Keeping to a healthy diet can be incredibly stressful and hard to achieve, which is completely understandable. But when you are trying to conceive, your diet is a really important part of the puzzle. It’s pretty common knowledge that you should adhere to the food “pyramid”, and eat plenty of greens every day, but in practice that can be difficult. Dealing with busy schedules, picky eaters, and maintaining a healthy work-life balance can make it hard to always eat right.
This list is full of tips to help you break out of eating habits, find easy ways to add in good nutrition into your daily life, and ways to promote health and wellness, especially when preparing to conceive.
Know your BMI
Your BMI- body mass index- is a measurement of body fat based on height and weight (You can find your BMI by using an online BMI calculator). A BMI of 18.5-24.9 is considered the ‘normal range’. While BMI does not account for muscularity and frame, knowing how far off-or close- to that range you are can assist you in making the right diet choices.
Weight has a big impact on fertility and pregnancy. Being over or underweight can be detrimental to conception and pregnancy.
According to the American Society of Reproductive Medicine (ASRM) obesity (a BMI of 30 or greater) can cause fertility issues such as: irregular or infrequent menstrual cycles, increased risk of miscarriage, increased surgical risks and decreased success with fertility treatments. Obesity can cause pregnancy complications such as: increased risk of high blood pressure during pregnancy (pre-eclampsia), increased risk of gestational diabetes, increased risk of birth defects and increased risk of high-birth weight infants and an increased need for c-sections.
Being underweight (a BMI under 18.5) can also cause infertility and problems such as: absence or irregular ovulation, irregular or absent menstrual cycles and decreased infertility treatment success.
Eat the Rainbow, less White Food
A realistic tip for a healthy diet isn’t to eliminate your favorite foods, but to find healthier versions or substitutions for the foods you love. An easy tip for a healthy diet is to replace white bread, pasta and rice with the whole-grain versions. Not only do refined (“white”) carbs have less nutrients than whole grains, but they also have the potential to make insulin levels in the bloodstream surge, causing sugar crashes and rebound hunger.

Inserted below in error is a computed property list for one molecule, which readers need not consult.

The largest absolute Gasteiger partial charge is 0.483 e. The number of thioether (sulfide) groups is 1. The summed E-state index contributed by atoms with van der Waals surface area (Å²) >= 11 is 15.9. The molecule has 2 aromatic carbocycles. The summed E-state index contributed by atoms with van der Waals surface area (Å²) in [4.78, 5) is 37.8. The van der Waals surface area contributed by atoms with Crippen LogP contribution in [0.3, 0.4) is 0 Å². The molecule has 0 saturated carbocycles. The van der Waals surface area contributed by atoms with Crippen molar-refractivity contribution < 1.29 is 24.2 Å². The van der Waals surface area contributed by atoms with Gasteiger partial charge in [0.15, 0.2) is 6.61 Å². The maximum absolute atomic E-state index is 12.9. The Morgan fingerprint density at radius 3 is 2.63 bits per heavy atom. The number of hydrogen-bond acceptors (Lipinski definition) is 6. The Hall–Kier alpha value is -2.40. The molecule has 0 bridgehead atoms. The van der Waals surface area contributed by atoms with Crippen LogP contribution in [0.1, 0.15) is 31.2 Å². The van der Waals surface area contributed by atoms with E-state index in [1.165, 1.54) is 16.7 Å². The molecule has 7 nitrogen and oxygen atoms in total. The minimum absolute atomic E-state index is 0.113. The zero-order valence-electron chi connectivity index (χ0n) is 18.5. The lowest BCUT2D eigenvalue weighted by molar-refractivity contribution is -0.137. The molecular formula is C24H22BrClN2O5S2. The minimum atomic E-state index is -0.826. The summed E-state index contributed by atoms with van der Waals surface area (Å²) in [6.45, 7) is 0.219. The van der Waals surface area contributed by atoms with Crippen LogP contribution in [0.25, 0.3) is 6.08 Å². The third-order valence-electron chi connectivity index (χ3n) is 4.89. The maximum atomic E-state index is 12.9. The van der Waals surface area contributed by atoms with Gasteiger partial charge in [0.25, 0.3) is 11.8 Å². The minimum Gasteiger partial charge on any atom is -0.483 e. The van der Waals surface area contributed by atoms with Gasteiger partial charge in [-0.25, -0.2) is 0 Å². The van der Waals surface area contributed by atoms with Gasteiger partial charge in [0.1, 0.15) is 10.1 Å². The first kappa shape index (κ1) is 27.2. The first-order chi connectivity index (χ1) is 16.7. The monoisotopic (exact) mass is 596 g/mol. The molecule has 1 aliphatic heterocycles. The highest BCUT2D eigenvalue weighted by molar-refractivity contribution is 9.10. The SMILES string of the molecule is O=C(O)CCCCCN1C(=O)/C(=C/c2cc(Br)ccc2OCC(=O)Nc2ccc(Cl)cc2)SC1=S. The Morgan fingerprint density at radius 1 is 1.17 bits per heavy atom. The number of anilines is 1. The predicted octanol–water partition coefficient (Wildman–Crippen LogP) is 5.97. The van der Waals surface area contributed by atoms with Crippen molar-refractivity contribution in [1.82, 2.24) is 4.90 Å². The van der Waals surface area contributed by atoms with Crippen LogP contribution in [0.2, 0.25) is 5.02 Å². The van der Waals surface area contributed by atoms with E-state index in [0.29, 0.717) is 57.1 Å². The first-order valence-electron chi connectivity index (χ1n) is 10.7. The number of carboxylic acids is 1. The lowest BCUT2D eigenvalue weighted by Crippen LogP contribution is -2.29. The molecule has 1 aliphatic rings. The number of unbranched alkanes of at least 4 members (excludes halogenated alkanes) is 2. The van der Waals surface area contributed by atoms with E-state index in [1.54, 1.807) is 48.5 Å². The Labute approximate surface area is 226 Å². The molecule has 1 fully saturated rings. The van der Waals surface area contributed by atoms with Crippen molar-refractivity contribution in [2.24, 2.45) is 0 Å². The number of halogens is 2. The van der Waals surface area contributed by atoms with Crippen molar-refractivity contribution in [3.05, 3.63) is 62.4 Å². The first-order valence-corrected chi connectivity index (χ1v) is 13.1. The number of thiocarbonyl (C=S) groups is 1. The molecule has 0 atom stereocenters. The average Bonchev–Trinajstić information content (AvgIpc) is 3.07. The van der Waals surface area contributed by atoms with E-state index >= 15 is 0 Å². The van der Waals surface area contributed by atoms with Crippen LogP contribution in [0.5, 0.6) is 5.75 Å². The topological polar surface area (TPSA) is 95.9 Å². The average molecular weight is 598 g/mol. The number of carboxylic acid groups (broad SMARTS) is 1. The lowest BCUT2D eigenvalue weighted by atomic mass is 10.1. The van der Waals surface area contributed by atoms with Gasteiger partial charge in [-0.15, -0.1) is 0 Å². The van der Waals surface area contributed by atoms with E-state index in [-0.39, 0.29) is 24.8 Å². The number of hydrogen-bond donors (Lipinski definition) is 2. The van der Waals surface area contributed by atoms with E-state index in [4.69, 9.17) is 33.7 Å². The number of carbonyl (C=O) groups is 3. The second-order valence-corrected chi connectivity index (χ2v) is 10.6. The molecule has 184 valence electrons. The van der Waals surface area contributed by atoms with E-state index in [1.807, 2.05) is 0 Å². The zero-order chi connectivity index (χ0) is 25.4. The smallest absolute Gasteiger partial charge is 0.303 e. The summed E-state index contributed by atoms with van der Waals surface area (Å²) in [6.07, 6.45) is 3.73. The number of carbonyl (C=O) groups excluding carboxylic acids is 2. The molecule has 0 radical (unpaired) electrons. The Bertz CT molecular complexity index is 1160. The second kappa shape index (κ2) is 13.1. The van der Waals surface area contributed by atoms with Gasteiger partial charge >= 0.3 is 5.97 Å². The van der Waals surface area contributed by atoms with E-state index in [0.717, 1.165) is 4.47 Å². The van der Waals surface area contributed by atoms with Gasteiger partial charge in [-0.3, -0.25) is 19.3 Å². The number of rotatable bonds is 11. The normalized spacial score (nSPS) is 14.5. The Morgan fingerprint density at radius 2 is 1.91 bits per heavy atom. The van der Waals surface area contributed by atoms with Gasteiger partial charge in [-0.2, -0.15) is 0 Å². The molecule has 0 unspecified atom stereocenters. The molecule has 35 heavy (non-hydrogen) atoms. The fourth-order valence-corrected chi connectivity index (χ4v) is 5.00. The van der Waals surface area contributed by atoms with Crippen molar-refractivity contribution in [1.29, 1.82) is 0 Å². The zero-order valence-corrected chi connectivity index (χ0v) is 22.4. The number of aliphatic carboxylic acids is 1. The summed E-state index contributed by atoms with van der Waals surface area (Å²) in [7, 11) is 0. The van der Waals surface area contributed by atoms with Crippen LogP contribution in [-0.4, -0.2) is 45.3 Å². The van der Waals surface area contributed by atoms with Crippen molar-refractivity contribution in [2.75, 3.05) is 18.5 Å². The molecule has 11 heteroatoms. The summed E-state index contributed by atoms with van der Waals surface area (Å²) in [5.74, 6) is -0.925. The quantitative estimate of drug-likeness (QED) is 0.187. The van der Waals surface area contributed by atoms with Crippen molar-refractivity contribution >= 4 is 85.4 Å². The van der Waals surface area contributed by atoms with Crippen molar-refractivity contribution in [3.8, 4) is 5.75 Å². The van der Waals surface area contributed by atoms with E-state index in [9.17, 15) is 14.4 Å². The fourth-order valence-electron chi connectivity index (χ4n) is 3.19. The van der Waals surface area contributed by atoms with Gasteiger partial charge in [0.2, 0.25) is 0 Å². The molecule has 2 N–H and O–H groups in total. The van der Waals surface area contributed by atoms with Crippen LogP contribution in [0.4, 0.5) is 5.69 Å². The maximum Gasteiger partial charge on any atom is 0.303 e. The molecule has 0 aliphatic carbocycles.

For women with polycystic-ovarian syndrome (PCOS), a condition that is associated with infertility, it is especially important to keep insulin levels consistent, to reduce symptoms and promote healthier weights.
In addition to eliminating as much white for “brown” (whole grain) as possible, think color- and not just green. Eat the rainbow of foods! Did you know sweet potatoes are healthier and more nutritious than regular white mashed potatoes? Fruits and vegetables not only deliver a wealth of vitamins and minerals, they also are abundant with antioxidants. Brightly colored fruits and vegetables, like spinach, tomatoes, red peppers, and blueberries are great examples of nutrient-packed produce. Lean protein like skinless chicken or small amounts of fish like cod and salmon are great to satisfy hunger for long periods of time and fulfill nutritional needs.
Eggs and red meat, contrary to popular belief, do not need to be avoided, but limit portion sizes to nothing larger than an adult fist.
Watch What You Drink
If possible, eliminate soft drinks altogether. Whether the soft drink is diet or regular, you can and should live without the added sugar (or sugar substitutes), chemicals and caffeine normally contained in these nutritionally-deficient drinks.
Water is a great way to hydrate and cleanse your body. If caffeine is a must in your life, limit yourself to 1-2 cups daily.
Avoid alcohol. Alcohol consumption can effect conception, implantation and cause birth defects in the fetus.
At the end of the day, small substitutions add up and make a big difference. To fill any holes in your diet, be sure to take a pre-natal vitamin, even if you aren’t pregnant but are trying to conceive. Pre-natal vitamins contain the iron and folic acid a woman’s body needs to maintain a healthy pregnancy.
The ‘Other’ Stuff
To put it simply, the “other” stuff are the things that you shouldn’t do while pregnant. If you are trying to conceive, now is the time to smoking cigarettes and doing recreational drugs. Take the time to put these habits at least on pause, for the health of yourself and your pregnancy. Give your body time to shed the toxins naturally, as the absence of these things can help promote fertility.
As far as the “others” in food, this applies to things like artificial sweeteners, chemicals and preservatives in the food. We know it’s unrealistic to buy only organic, but you can limit the chemicals and preservatives by reading labels and being aware of what is really in your food. If you aren’t comfortable with the levels in your foods, think about switching your brands, or finding substitutes.
Additionally, be sure to wash your fruits and vegetables to reduce and remove the pesticides and preservatives that may be coating the produce.
When you get to the bottom of it, there are a lot of factors that control our fertility, conception and pregnancy. There are plenty of things we can’t change, like age, family history, or genetic makeup and predispositions. BUT, there are factors we can control, such as a healthy diet, maintaining a healthy weight, not smoking, and reducing toxin exposure as much as possible.
Taking control of these kinds of things can really make you feel more in control, and can help you feel more empowered in your fertility journey.
If you have any other questions, feel free to contact us at Fertility Solutions! We’re here to help you on your path to a healthy pregnancy.